In Paule Marshall's Brown Girl, Brownstones (1953), is one of the most psychologically complex female African American fictional characters since Janie Crawford in Zora Neale Hurston's Their Eyes Were Watching God (1937) and Gwendolyn Brooks's Maud Martha (Maud Martha, 1953). Selina is a young woman of two worlds, two cultures. Born in the United States of Barbadian parentage, she must somehow bridge the gap between two identities that are often in conflict. Paule Marshall explores Selina's cultural identity crisis through the often ambivalent and volatile feelings she has toward members of the surrounding “Bajan” (Barbadian) community (and especially her mother), who exert strong pressure upon her to conform to their ideas concerning their position as immigrants in American society, as opposed to her father, who rejects the kinds of culturally and spiritually draining behavior that the pursuit of the American dream can inflict upon anyone not strong enough to withstand its pressures.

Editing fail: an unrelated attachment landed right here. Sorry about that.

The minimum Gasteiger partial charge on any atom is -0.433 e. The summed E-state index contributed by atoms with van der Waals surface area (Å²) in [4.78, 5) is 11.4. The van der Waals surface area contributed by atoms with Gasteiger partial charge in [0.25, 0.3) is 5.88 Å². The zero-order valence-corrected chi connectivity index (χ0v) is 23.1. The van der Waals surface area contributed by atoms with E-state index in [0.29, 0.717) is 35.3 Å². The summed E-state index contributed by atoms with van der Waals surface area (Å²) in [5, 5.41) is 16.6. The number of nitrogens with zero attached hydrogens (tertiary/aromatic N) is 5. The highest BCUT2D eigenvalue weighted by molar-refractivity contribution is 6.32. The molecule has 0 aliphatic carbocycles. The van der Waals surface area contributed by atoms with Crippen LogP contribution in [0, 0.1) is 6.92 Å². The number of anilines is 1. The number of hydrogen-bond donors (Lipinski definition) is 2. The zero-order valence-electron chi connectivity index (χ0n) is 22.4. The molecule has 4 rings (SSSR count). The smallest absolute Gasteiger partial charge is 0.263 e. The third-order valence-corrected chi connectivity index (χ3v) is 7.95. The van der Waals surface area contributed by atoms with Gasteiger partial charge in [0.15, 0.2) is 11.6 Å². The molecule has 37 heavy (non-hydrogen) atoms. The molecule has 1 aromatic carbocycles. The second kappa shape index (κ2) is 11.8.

Selina, as a young woman, must carefully navigate herself between two worlds in order to utilize the best of both. By the end of the novel, she realizes that it was never a question of either/or in terms of her cultural identity. She learns that it is only the best of both her American and Barbadian cultures that has made her strong and that will continue to sustain her.
Geta J. Leseure, “Brown Girl, Brownstones as a Novel of Development,” Obsidian II1 (1986): 119–129.
—Keith Bernard Mitchell